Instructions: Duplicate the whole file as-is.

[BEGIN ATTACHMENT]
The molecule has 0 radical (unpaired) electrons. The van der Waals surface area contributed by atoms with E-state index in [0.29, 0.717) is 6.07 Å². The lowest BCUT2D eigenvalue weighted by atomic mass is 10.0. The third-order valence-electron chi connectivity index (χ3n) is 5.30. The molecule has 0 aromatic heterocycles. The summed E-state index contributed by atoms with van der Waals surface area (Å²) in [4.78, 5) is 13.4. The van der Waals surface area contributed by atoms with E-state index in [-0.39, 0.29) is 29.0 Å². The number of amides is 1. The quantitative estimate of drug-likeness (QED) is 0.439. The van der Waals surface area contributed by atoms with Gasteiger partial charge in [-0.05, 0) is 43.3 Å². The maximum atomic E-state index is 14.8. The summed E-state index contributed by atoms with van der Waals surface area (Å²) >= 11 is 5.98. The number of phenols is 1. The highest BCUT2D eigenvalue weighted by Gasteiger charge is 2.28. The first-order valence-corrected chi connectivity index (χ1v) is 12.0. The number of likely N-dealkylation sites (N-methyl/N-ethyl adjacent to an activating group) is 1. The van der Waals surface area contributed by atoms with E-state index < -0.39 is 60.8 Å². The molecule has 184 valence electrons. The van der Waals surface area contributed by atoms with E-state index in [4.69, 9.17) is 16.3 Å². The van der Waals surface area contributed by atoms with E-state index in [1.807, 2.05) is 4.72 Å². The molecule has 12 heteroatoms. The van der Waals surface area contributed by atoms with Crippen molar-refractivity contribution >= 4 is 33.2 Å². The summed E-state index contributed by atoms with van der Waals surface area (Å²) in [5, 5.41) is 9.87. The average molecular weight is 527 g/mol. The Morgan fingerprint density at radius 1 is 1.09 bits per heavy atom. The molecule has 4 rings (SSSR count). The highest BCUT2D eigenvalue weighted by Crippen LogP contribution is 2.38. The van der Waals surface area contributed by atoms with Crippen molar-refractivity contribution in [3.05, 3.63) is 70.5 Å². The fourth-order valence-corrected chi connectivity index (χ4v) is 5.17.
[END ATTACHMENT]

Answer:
The molecule has 0 radical (unpaired) electrons. The van der Waals surface area contributed by atoms with E-state index in [0.29, 0.717) is 6.07 Å². The lowest BCUT2D eigenvalue weighted by atomic mass is 10.0. The third-order valence-electron chi connectivity index (χ3n) is 5.30. The molecule has 0 aromatic heterocycles. The summed E-state index contributed by atoms with van der Waals surface area (Å²) in [4.78, 5) is 13.4. The van der Waals surface area contributed by atoms with E-state index in [-0.39, 0.29) is 29.0 Å². The number of amides is 1. The quantitative estimate of drug-likeness (QED) is 0.439. The van der Waals surface area contributed by atoms with Gasteiger partial charge in [-0.05, 0) is 43.3 Å². The maximum atomic E-state index is 14.8. The summed E-state index contributed by atoms with van der Waals surface area (Å²) >= 11 is 5.98. The number of phenols is 1. The highest BCUT2D eigenvalue weighted by Gasteiger charge is 2.28. The first-order valence-corrected chi connectivity index (χ1v) is 12.0. The number of likely N-dealkylation sites (N-methyl/N-ethyl adjacent to an activating group) is 1. The van der Waals surface area contributed by atoms with E-state index < -0.39 is 60.8 Å². The molecule has 184 valence electrons. The van der Waals surface area contributed by atoms with E-state index in [4.69, 9.17) is 16.3 Å². The van der Waals surface area contributed by atoms with E-state index in [1.807, 2.05) is 4.72 Å². The molecule has 12 heteroatoms. The van der Waals surface area contributed by atoms with Crippen molar-refractivity contribution >= 4 is 33.2 Å². The summed E-state index contributed by atoms with van der Waals surface area (Å²) in [5, 5.41) is 9.87. The average molecular weight is 527 g/mol. The Morgan fingerprint density at radius 1 is 1.09 bits per heavy atom. The molecule has 4 rings (SSSR count). The highest BCUT2D eigenvalue weighted by Crippen LogP contribution is 2.38. The van der Waals surface area contributed by atoms with Crippen molar-refractivity contribution in [3.05, 3.63) is 70.5 Å². The fourth-order valence-corrected chi connectivity index (χ4v) is 5.17.